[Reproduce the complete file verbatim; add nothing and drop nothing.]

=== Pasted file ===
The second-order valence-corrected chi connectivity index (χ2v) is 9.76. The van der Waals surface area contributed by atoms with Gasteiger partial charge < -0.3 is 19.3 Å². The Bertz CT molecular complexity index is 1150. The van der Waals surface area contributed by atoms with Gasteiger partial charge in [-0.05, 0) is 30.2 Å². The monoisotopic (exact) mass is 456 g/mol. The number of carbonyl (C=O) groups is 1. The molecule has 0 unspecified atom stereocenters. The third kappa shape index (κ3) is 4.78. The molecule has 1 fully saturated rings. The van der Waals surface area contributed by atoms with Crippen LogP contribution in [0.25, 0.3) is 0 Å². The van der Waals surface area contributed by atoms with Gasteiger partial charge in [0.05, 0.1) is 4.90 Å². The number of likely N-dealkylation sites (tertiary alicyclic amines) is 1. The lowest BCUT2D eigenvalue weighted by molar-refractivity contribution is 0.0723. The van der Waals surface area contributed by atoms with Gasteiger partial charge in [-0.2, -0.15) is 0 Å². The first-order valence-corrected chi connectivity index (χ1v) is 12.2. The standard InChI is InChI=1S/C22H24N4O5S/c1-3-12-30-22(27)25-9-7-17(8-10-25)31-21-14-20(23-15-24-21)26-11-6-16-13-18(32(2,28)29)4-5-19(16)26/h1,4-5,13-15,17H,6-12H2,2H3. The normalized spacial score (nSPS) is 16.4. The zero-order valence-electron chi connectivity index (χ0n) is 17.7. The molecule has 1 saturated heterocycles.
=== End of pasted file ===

The second-order valence-corrected chi connectivity index (χ2v) is 9.76. The van der Waals surface area contributed by atoms with Gasteiger partial charge < -0.3 is 19.3 Å². The Bertz CT molecular complexity index is 1150. The van der Waals surface area contributed by atoms with Gasteiger partial charge in [-0.05, 0) is 30.2 Å². The monoisotopic (exact) mass is 456 g/mol. The number of carbonyl (C=O) groups is 1. The molecule has 0 unspecified atom stereocenters. The third kappa shape index (κ3) is 4.78. The molecule has 1 fully saturated rings. The van der Waals surface area contributed by atoms with Crippen LogP contribution in [0.25, 0.3) is 0 Å². The van der Waals surface area contributed by atoms with Gasteiger partial charge in [0.05, 0.1) is 4.90 Å². The number of likely N-dealkylation sites (tertiary alicyclic amines) is 1. The lowest BCUT2D eigenvalue weighted by molar-refractivity contribution is 0.0723. The van der Waals surface area contributed by atoms with Gasteiger partial charge in [-0.2, -0.15) is 0 Å². The first-order valence-corrected chi connectivity index (χ1v) is 12.2. The standard InChI is InChI=1S/C22H24N4O5S/c1-3-12-30-22(27)25-9-7-17(8-10-25)31-21-14-20(23-15-24-21)26-11-6-16-13-18(32(2,28)29)4-5-19(16)26/h1,4-5,13-15,17H,6-12H2,2H3. The normalized spacial score (nSPS) is 16.4. The zero-order valence-electron chi connectivity index (χ0n) is 17.7. The molecule has 1 saturated heterocycles.